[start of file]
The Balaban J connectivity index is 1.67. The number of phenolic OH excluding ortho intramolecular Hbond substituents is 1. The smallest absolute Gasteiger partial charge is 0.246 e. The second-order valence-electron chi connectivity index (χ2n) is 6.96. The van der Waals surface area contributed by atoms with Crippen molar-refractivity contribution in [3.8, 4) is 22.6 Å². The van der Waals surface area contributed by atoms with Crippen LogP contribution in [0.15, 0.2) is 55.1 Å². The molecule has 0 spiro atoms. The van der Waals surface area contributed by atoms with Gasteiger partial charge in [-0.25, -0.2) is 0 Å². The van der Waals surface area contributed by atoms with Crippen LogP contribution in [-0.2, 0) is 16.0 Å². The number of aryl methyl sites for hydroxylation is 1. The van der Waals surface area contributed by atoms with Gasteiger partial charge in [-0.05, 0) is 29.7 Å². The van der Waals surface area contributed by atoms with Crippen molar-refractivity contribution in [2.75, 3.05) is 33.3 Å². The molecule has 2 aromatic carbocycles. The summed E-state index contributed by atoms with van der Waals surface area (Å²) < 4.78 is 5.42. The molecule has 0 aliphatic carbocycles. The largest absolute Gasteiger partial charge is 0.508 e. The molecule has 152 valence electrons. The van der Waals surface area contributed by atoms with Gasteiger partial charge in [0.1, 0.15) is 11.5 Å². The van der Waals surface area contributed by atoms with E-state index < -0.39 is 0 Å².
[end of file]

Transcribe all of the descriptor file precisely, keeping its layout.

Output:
The Balaban J connectivity index is 1.67. The number of phenolic OH excluding ortho intramolecular Hbond substituents is 1. The smallest absolute Gasteiger partial charge is 0.246 e. The second-order valence-electron chi connectivity index (χ2n) is 6.96. The van der Waals surface area contributed by atoms with Crippen molar-refractivity contribution in [3.8, 4) is 22.6 Å². The van der Waals surface area contributed by atoms with Crippen LogP contribution in [0.15, 0.2) is 55.1 Å². The molecule has 0 spiro atoms. The van der Waals surface area contributed by atoms with Gasteiger partial charge in [-0.25, -0.2) is 0 Å². The van der Waals surface area contributed by atoms with Crippen LogP contribution in [-0.2, 0) is 16.0 Å². The number of aryl methyl sites for hydroxylation is 1. The van der Waals surface area contributed by atoms with Gasteiger partial charge in [-0.05, 0) is 29.7 Å². The van der Waals surface area contributed by atoms with Crippen molar-refractivity contribution in [2.75, 3.05) is 33.3 Å². The molecule has 2 aromatic carbocycles. The summed E-state index contributed by atoms with van der Waals surface area (Å²) < 4.78 is 5.42. The molecule has 0 aliphatic carbocycles. The largest absolute Gasteiger partial charge is 0.508 e. The molecule has 152 valence electrons. The van der Waals surface area contributed by atoms with Gasteiger partial charge in [0.1, 0.15) is 11.5 Å². The van der Waals surface area contributed by atoms with E-state index < -0.39 is 0 Å².